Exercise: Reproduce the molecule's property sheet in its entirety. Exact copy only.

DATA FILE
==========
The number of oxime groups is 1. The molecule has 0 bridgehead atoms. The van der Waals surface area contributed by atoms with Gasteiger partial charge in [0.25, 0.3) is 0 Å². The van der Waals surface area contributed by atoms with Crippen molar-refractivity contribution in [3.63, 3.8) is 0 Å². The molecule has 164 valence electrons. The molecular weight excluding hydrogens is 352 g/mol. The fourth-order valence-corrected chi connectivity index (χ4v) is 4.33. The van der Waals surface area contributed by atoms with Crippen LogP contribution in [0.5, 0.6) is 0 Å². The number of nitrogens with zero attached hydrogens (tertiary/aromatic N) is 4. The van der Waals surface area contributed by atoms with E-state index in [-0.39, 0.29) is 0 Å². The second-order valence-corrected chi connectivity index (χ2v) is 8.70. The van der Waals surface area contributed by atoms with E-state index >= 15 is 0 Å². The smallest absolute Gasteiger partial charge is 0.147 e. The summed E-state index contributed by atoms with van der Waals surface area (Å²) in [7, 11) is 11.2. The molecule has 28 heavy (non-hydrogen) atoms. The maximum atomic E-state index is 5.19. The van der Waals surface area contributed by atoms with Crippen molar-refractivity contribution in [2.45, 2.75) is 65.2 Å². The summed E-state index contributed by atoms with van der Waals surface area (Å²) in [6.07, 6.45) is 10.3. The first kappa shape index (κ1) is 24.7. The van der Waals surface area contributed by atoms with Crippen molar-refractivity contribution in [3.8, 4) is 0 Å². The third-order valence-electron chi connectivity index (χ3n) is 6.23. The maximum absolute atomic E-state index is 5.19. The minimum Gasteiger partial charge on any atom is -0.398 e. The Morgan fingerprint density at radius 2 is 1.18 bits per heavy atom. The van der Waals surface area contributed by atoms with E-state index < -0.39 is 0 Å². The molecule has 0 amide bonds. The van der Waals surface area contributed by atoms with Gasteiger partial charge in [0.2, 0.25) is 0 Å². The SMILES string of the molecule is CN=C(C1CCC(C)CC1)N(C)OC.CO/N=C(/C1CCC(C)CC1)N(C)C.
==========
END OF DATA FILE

The number of oxime groups is 1. The molecule has 0 bridgehead atoms. The van der Waals surface area contributed by atoms with Gasteiger partial charge in [0.25, 0.3) is 0 Å². The van der Waals surface area contributed by atoms with Crippen molar-refractivity contribution in [3.63, 3.8) is 0 Å². The molecule has 164 valence electrons. The molecular weight excluding hydrogens is 352 g/mol. The fourth-order valence-corrected chi connectivity index (χ4v) is 4.33. The van der Waals surface area contributed by atoms with Crippen LogP contribution in [0.5, 0.6) is 0 Å². The number of nitrogens with zero attached hydrogens (tertiary/aromatic N) is 4. The van der Waals surface area contributed by atoms with E-state index in [-0.39, 0.29) is 0 Å². The second-order valence-corrected chi connectivity index (χ2v) is 8.70. The van der Waals surface area contributed by atoms with E-state index >= 15 is 0 Å². The smallest absolute Gasteiger partial charge is 0.147 e. The summed E-state index contributed by atoms with van der Waals surface area (Å²) in [7, 11) is 11.2. The molecule has 28 heavy (non-hydrogen) atoms. The maximum atomic E-state index is 5.19. The van der Waals surface area contributed by atoms with Crippen molar-refractivity contribution in [2.45, 2.75) is 65.2 Å². The summed E-state index contributed by atoms with van der Waals surface area (Å²) in [6.07, 6.45) is 10.3. The first kappa shape index (κ1) is 24.7. The van der Waals surface area contributed by atoms with Crippen molar-refractivity contribution in [3.8, 4) is 0 Å². The third-order valence-electron chi connectivity index (χ3n) is 6.23. The maximum absolute atomic E-state index is 5.19. The minimum Gasteiger partial charge on any atom is -0.398 e. The Morgan fingerprint density at radius 2 is 1.18 bits per heavy atom. The van der Waals surface area contributed by atoms with E-state index < -0.39 is 0 Å². The molecule has 0 amide bonds. The van der Waals surface area contributed by atoms with Gasteiger partial charge in [0.2, 0.25) is 0 Å². The SMILES string of the molecule is CN=C(C1CCC(C)CC1)N(C)OC.CO/N=C(/C1CCC(C)CC1)N(C)C.